My Choice Of The Best Blues Recordings

In between 1995 and 1996, I hosted a radio programme on one of the local radio stations in Hong Kong FM Select 104. The name of the programme was All Blues Hours. Every Saturday night between 7:00 p.m. and 9:00 p.m. I would do the programme live in the studio then situated in Whampoa. Every Saturday night between those two hours, I put Robert Johnson, Muddy Waters, Johnny Winter, Robert Nighthawk, Tempa Red, Sonny Boy Williansom and a host of other great Bluesmen on the air. In Hong Kong, few people had any experience with the Blues. For that matter, not only the Blues but basically any kind of music other than Cantonese pop music. The radio music programmes in Hong Kong are simply abysmal. All day long you hear nothing but Cantonese pop music. When in some programmes the DJ’s play something other than Cantonese pop, they play pop stuff over and over again. I cannot tell you how many times I heard The Greatest Love Of All, Hotel California on the radio when I am in a taxi. That is alright if you have a choice. In Hong Kong you just don’t have the choice. I would like to think the DJ's in Hong Kong are just playing safe, but I have an unpleasant feeling that they know nothing but pop music; they have probably never ever picked up a book to read about the history of modern music. Yet they feel confident enough to host raido shows and feed the public with what, or what little, they know.

Contrary to all expectations, All Blues Hours generated a lot of interest. I received many phone calls during the show asking me what song I was playing, where could one get the CD. I was thrilled. In what little way I could, I tried to introduce the Blues to a wider audience in Hong Kong. I remember going to the record library at the radio station looking for some Blues CDs. Apart from one or two B.B. King CDs, I could find nothing. It was depressing to say the least. So every Saturday I went to the radio station with CDs from my own collection.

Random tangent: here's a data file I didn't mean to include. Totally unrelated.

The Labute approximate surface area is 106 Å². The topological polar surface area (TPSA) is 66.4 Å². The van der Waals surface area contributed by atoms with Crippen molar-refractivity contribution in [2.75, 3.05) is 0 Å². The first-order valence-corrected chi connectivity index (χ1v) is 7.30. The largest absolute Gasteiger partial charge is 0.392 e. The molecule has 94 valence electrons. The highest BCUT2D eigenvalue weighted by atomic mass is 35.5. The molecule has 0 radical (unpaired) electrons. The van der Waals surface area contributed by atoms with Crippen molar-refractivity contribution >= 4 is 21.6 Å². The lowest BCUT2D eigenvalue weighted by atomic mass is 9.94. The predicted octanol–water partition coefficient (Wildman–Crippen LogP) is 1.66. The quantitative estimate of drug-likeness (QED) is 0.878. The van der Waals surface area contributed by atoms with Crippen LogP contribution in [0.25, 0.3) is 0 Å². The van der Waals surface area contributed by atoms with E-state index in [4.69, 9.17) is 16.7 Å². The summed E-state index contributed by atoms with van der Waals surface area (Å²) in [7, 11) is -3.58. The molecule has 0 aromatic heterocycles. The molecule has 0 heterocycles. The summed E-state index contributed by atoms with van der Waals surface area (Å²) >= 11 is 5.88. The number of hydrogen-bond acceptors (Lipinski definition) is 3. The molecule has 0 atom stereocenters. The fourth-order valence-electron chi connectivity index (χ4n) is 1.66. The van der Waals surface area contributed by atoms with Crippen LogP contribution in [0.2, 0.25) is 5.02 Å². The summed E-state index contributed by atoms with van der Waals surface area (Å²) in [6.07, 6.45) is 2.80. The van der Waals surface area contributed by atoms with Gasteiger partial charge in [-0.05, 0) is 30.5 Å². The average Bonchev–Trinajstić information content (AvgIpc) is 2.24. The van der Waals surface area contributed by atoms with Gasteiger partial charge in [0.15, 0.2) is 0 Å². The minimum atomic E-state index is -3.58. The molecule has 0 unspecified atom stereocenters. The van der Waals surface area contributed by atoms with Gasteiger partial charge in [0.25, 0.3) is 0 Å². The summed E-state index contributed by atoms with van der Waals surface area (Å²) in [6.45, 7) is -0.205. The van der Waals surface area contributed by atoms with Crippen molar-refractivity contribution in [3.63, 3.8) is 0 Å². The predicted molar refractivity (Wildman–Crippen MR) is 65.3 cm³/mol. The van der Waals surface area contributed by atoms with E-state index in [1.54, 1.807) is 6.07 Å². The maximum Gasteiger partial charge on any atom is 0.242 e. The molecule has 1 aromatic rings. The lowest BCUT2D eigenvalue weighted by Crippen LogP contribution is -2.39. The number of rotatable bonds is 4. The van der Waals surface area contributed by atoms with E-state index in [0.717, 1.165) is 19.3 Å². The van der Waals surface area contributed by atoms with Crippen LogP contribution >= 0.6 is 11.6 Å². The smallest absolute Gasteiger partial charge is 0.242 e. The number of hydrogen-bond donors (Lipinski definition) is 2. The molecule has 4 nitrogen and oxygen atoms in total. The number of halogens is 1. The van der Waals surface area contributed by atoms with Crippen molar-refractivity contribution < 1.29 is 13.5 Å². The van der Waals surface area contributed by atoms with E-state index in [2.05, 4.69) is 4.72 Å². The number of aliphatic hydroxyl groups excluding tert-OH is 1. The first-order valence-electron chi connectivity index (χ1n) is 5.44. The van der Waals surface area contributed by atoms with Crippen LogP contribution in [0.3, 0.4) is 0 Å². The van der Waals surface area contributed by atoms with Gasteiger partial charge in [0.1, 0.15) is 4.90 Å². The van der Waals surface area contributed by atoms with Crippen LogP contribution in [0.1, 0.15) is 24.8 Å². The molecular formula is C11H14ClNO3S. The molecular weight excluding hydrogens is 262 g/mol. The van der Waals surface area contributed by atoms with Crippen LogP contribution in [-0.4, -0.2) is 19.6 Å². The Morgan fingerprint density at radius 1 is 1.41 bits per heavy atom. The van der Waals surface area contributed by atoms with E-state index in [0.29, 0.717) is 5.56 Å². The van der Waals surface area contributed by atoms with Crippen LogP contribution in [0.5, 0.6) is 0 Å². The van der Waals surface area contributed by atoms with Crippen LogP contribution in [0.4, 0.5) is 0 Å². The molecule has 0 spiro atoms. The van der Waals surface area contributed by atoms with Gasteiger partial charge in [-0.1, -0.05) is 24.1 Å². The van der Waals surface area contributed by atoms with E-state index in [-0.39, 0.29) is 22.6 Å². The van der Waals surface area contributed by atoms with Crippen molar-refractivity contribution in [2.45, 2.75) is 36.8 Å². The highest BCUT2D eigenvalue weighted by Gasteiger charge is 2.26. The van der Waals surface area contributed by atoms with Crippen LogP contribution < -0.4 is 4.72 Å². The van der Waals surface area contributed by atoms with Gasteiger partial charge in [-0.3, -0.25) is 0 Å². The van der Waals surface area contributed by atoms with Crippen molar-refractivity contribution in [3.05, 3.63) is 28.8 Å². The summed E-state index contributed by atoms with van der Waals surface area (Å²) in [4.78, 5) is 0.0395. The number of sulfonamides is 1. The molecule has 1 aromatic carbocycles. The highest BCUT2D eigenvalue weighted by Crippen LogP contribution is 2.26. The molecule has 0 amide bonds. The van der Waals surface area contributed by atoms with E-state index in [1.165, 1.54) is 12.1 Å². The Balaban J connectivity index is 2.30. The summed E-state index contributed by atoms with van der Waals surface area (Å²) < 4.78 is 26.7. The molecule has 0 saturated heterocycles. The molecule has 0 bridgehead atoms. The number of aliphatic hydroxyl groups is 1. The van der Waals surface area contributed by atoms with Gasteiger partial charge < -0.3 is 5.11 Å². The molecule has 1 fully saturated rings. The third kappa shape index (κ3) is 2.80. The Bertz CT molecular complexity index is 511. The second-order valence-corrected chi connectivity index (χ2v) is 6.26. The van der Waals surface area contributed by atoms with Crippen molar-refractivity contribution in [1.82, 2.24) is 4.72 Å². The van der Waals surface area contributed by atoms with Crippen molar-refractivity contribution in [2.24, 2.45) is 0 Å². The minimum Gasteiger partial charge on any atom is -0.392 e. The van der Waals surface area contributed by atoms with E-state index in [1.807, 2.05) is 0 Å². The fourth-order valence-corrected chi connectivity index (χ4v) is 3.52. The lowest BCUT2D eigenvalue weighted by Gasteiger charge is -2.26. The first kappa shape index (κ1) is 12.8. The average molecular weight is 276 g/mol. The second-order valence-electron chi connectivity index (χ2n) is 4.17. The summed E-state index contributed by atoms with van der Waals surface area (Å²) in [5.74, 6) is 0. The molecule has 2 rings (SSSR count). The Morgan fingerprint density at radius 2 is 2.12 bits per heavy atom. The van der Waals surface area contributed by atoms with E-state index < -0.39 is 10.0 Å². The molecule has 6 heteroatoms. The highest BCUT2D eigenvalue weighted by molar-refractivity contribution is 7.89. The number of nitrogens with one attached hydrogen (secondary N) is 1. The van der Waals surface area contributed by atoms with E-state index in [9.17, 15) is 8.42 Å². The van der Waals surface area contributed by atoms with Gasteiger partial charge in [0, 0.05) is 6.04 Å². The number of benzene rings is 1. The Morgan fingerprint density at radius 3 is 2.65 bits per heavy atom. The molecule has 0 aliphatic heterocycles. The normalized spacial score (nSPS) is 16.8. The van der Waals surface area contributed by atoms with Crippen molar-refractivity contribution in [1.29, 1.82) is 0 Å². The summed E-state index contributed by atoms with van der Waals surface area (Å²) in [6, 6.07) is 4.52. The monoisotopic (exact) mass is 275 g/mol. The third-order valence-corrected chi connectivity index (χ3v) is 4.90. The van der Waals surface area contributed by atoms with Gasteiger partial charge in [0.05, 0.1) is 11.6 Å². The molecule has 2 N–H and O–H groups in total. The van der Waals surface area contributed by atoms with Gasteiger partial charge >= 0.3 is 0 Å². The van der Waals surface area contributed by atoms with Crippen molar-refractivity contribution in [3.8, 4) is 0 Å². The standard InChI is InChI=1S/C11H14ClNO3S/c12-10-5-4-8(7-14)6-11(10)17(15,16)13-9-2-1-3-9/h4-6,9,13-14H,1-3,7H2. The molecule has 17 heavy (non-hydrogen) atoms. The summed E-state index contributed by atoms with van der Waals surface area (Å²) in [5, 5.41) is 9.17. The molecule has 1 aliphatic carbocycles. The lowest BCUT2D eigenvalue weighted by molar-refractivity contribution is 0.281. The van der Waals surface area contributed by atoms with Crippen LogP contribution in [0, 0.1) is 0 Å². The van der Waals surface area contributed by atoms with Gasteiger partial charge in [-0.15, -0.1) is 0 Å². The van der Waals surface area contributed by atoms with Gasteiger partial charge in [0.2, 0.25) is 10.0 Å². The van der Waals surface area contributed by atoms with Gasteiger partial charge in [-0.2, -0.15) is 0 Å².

These days a lot of customers and young people ask me about the Blues, its history and asked me to recommend some good Blues recordings. A lot them thought Gary Moore is playing Blues, so many of them pointed to the Robert Johnson picture in 48th Street and asked me who that was. Of the young people I met at 48th Street, few ever heard of Muddy Waters, none heard of Elmore James. Many told me I must play "Still Got The Blues" as played by Gary Moore since I play the Blues and "Still Got The Blues" is such a famous Blues tune. I really don't know what to say. I really don't know what can I say. Many times I felt like shaking my head and simply walk away.

I have chosen here some of what to me are the best Blues recordings that had ever been made. Choosing one album as opposed to another is purely a question of personal choice and prejudice. You don’t have to argue with me and I am not going to argue with you. We are not exactly in the High Court. For serious Blues fans, you would probably have all these albums already and any intorduction would be superfulous. But if you are new to the Blues and are trying to find out more about the Blues, this may be a place to start :-

Muddy Waters :

Hard Again

Johnny Winter :

Nothing But The Blues

Robert Johnson :

King Of The Delta Blues

Freddy King :

Just Pickin'

Fleetwood Mac : Mr. Wonderful

Junor Wells :

Hoodoo Man Blues

B.B. King & Sons :

Live in Japan

Fred McDowell :

Mississippi Delta Blues

Jay McShann :

Still Jumping The Blues

Maria Maldaur : Meet Me Where I Play The Blues

Leroy Carr : Accompanied by Scrapper Blackwell

Luther Allison :

Live In Chicago

Elmore James :

King Of The Delta Blues Guitar

Albert King :

Born Under A Bad Sign

Little Walter : Essential Little Walter

Pinetop Perkins : Sweet Black Angel

Sleep John Estes : The Legend Of Sleepy John Estes

Howling Wolf; Howling Wolf and Moaning With The Wolf

John Mayall Bluesbreaker with Eric Clapton

 
       

 

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